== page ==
2. Which parts of British society should have been sympathetic to this movement? Have they been? On what grounds does Taylor-Mill fault those who draw back from granting women the right to vote? ("he is one of those levellers who would level only down to themselves," 97)

3. In what ways are women denied representation in nineteenth-century Britain? (97) Why should the fact that women are at present barred from all desirable occupations suggest that they should be granted equal rights?

4. What effect does inequality have on society at large? (98)

5. What are features of Harriet Mill's style? Is it effective for its purpose here?

6. What does she believe is the root cause of inequality? (99) Does this seem likely?

7. What does she believe is the general tendency of society? (99) With which other now-debunked views does she compare notions of female subordination? (108, divine right of kings)

8. How does she answer those who say that women are unfit for certain occupations? (101) How does she answer the argument that women cannot participate in politics because they are mothers? As a mother of three, does she express a high regard for the maternal function? (104, "There is no inherent reason or necessity that all women should voluntarily choose to devote their lives to one animal function and its consequences").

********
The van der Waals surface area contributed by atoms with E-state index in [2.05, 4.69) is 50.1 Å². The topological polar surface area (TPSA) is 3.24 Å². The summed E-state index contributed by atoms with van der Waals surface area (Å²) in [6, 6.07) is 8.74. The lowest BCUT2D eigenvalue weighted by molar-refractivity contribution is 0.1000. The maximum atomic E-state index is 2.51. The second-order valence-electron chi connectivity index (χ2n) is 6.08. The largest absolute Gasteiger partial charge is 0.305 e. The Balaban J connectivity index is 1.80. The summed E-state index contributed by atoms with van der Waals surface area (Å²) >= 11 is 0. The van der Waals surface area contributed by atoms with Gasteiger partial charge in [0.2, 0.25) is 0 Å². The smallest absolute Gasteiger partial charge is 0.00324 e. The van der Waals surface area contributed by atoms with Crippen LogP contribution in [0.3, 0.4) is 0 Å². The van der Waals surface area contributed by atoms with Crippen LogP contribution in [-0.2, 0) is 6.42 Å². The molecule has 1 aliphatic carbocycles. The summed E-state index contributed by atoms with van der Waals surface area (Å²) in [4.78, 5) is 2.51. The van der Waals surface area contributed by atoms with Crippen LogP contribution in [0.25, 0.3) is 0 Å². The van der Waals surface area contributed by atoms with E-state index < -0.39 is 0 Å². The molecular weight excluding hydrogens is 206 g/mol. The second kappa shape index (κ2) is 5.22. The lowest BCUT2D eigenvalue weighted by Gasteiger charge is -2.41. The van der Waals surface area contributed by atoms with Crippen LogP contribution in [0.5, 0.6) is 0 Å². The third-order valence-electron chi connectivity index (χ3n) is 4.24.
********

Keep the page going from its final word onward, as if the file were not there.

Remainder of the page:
9. How does she answer the argument that women should not be permitted to compete with men? (105) What arguments have been given in favor of women's subordination? (108) What does she think of the notion that women should be better educated to be the companions of men? (111) What kind of education would she wish for women instead? (112-13, "High mental powers in women will be but an exceptional accident, until every career is open to them, and until they, as well as men, are educated for themselves and for the world--not one sex for the other").

10. What does inequality do to the marriage relation? (115, adds deceit, woman concerned for material goals) What effect would women's improvement have on society? In what context is the example of Asia introduced?